Ninety minutes. It sounds like a long time. Historically, for Scotland fans, it’s often felt very much longer.
But it is, fundamentally, merely a collection of moments. Fleeting moments, any one of which could alter the course of history and create legends.
For a few precious seconds, Scotland thought they had found a moment for the ages via Scott McTominay, utility man turned international superhero. In a tournament throughout which McTominay has been first class, mailing so improbably angled a missile into the postage stamp corner of Spain’s net looked like his most special delivery of all.
Scotland fans devasted as Scott McTominay’s goal ruled out by VAR
In any other era, it would have been an image hung in the walkways of Hampden for posterity. Nobody in the stadium had noticed Unai Simon being fouled – not even Unai Simon – and were it not for a VAR truck parked nearby the Scots bandwagon would have shifted into top gear and bounced off towards Germany.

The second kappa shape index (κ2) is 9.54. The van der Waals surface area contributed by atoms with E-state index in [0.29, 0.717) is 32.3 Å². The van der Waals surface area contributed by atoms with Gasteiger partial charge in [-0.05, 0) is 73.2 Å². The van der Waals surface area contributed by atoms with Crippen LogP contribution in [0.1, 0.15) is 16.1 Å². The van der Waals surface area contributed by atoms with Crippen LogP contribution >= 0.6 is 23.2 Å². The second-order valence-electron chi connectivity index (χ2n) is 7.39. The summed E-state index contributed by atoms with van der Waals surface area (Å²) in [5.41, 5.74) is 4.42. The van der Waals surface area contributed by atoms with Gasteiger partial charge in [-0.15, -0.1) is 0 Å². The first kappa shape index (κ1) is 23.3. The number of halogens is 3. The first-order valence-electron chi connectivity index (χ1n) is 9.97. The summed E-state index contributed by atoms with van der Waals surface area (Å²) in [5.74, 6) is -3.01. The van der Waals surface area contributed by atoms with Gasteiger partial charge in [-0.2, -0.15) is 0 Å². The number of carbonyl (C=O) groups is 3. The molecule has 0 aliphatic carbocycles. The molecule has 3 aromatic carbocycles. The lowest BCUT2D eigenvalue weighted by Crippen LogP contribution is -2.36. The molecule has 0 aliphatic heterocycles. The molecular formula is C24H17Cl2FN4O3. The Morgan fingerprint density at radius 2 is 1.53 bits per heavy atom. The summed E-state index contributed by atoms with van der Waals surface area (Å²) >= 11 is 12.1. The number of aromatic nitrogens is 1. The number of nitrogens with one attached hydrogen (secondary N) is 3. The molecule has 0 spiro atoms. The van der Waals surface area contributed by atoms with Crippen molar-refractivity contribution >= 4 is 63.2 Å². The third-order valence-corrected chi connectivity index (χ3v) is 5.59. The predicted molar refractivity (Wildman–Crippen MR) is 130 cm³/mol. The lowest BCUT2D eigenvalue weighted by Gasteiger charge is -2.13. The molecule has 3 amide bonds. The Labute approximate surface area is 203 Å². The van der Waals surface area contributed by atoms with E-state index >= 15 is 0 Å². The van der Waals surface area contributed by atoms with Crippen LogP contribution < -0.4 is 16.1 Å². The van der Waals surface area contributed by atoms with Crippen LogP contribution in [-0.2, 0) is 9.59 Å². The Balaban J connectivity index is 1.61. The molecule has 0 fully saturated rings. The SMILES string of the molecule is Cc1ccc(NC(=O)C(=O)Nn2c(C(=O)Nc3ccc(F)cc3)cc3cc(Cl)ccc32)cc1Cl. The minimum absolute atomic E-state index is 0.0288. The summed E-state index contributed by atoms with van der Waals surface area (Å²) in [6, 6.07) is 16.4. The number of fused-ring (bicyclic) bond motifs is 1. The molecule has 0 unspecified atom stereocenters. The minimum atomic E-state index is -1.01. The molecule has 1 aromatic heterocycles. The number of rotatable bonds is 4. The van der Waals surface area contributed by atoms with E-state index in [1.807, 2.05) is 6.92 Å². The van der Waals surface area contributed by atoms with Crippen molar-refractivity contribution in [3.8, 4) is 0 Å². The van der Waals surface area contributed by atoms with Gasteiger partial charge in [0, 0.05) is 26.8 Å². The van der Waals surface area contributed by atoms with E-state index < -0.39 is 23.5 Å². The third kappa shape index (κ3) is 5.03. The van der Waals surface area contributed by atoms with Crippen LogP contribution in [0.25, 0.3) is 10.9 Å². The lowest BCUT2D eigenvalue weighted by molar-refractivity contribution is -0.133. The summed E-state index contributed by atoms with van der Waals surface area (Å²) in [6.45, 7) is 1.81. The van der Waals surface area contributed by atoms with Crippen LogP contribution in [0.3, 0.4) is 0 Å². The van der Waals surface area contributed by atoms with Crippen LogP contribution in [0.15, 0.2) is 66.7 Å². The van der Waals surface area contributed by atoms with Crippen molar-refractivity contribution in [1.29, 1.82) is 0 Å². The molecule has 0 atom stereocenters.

Instead, the slimmest of reprieves shook the momentarily shellshocked hosts into action. Dominant but largely unthreatening before, Spain suddenly transformed into an irresistible tide. McTominay’s extraordinary resourcefulness had, in functional terms, served only to wake the beast.
A horrid shame. It ought to have been the crowning glory of a tremendous footballer.
Almost universally unloved and misunderstood in the land where he was born and plays domestically, McTominay’s value is properly reckoned in the country of his surname.
To think this is a player commonly thought too prosaic and pedestrian to be worth his prominent place in England’s Premier League. Pah. How many of your vaunted princes would have the clarity and courage to even conceive of it, far less the class to execute it?
A modern hero for a modern Scotland. The picture framers can stand down, but we will not soon forget. Some hit, min.